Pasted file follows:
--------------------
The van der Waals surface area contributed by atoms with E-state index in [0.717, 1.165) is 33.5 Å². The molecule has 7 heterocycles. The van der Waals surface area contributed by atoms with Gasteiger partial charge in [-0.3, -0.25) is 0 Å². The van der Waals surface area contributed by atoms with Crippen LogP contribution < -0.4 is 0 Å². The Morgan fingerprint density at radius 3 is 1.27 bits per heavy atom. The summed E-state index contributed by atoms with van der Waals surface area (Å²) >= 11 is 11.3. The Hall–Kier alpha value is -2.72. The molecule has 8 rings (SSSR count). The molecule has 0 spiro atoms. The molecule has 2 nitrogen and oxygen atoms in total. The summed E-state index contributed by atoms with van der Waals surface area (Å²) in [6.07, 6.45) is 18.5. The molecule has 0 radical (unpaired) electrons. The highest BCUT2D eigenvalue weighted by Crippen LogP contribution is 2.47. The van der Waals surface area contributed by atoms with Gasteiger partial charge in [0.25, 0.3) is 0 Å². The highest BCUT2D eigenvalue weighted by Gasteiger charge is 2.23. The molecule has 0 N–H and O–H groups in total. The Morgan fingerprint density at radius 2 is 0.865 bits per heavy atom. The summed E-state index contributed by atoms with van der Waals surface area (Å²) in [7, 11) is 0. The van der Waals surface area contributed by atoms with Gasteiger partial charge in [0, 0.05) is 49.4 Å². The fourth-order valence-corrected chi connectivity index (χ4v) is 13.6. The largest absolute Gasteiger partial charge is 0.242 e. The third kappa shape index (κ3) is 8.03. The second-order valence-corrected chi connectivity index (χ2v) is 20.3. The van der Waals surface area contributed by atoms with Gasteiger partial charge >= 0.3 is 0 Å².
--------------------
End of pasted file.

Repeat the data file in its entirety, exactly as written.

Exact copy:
The van der Waals surface area contributed by atoms with E-state index in [0.717, 1.165) is 33.5 Å². The molecule has 7 heterocycles. The van der Waals surface area contributed by atoms with Gasteiger partial charge in [-0.3, -0.25) is 0 Å². The van der Waals surface area contributed by atoms with Crippen LogP contribution < -0.4 is 0 Å². The Morgan fingerprint density at radius 3 is 1.27 bits per heavy atom. The summed E-state index contributed by atoms with van der Waals surface area (Å²) >= 11 is 11.3. The Hall–Kier alpha value is -2.72. The molecule has 8 rings (SSSR count). The molecule has 0 spiro atoms. The molecule has 2 nitrogen and oxygen atoms in total. The summed E-state index contributed by atoms with van der Waals surface area (Å²) in [6.07, 6.45) is 18.5. The molecule has 0 radical (unpaired) electrons. The highest BCUT2D eigenvalue weighted by Crippen LogP contribution is 2.47. The van der Waals surface area contributed by atoms with Gasteiger partial charge in [0.25, 0.3) is 0 Å². The highest BCUT2D eigenvalue weighted by Gasteiger charge is 2.23. The molecule has 0 N–H and O–H groups in total. The Morgan fingerprint density at radius 2 is 0.865 bits per heavy atom. The summed E-state index contributed by atoms with van der Waals surface area (Å²) in [7, 11) is 0. The van der Waals surface area contributed by atoms with Gasteiger partial charge in [0, 0.05) is 49.4 Å². The fourth-order valence-corrected chi connectivity index (χ4v) is 13.6. The largest absolute Gasteiger partial charge is 0.242 e. The third kappa shape index (κ3) is 8.03. The second-order valence-corrected chi connectivity index (χ2v) is 20.3. The van der Waals surface area contributed by atoms with Gasteiger partial charge >= 0.3 is 0 Å².